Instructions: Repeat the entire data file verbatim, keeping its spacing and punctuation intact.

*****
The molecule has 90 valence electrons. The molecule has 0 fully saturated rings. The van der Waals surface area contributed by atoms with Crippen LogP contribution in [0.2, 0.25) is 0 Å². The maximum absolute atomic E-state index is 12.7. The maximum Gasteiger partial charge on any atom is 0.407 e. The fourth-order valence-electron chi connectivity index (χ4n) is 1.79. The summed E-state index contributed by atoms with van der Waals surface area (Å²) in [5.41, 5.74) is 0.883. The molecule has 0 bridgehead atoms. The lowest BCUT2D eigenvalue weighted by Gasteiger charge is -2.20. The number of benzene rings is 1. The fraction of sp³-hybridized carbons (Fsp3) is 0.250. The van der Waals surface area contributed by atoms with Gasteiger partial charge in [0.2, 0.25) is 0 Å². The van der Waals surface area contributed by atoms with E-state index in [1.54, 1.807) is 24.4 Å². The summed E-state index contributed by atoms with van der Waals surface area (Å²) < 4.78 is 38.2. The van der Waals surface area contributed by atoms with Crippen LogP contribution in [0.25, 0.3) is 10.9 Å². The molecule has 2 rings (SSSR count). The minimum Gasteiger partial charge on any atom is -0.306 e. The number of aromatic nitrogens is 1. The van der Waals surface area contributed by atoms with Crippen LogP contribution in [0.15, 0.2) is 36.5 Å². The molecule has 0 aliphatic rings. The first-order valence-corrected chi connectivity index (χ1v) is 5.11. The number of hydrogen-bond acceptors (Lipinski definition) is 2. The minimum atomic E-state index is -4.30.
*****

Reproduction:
The molecule has 90 valence electrons. The molecule has 0 fully saturated rings. The van der Waals surface area contributed by atoms with Crippen LogP contribution in [0.2, 0.25) is 0 Å². The maximum absolute atomic E-state index is 12.7. The maximum Gasteiger partial charge on any atom is 0.407 e. The fourth-order valence-electron chi connectivity index (χ4n) is 1.79. The summed E-state index contributed by atoms with van der Waals surface area (Å²) in [5.41, 5.74) is 0.883. The molecule has 0 bridgehead atoms. The lowest BCUT2D eigenvalue weighted by Gasteiger charge is -2.20. The number of benzene rings is 1. The fraction of sp³-hybridized carbons (Fsp3) is 0.250. The van der Waals surface area contributed by atoms with Gasteiger partial charge in [0.2, 0.25) is 0 Å². The van der Waals surface area contributed by atoms with E-state index in [1.54, 1.807) is 24.4 Å². The summed E-state index contributed by atoms with van der Waals surface area (Å²) < 4.78 is 38.2. The van der Waals surface area contributed by atoms with Crippen LogP contribution in [0.25, 0.3) is 10.9 Å². The molecule has 2 rings (SSSR count). The minimum Gasteiger partial charge on any atom is -0.306 e. The number of aromatic nitrogens is 1. The van der Waals surface area contributed by atoms with Crippen LogP contribution in [0.15, 0.2) is 36.5 Å². The molecule has 0 aliphatic rings. The first-order valence-corrected chi connectivity index (χ1v) is 5.11. The number of hydrogen-bond acceptors (Lipinski definition) is 2. The minimum atomic E-state index is -4.30.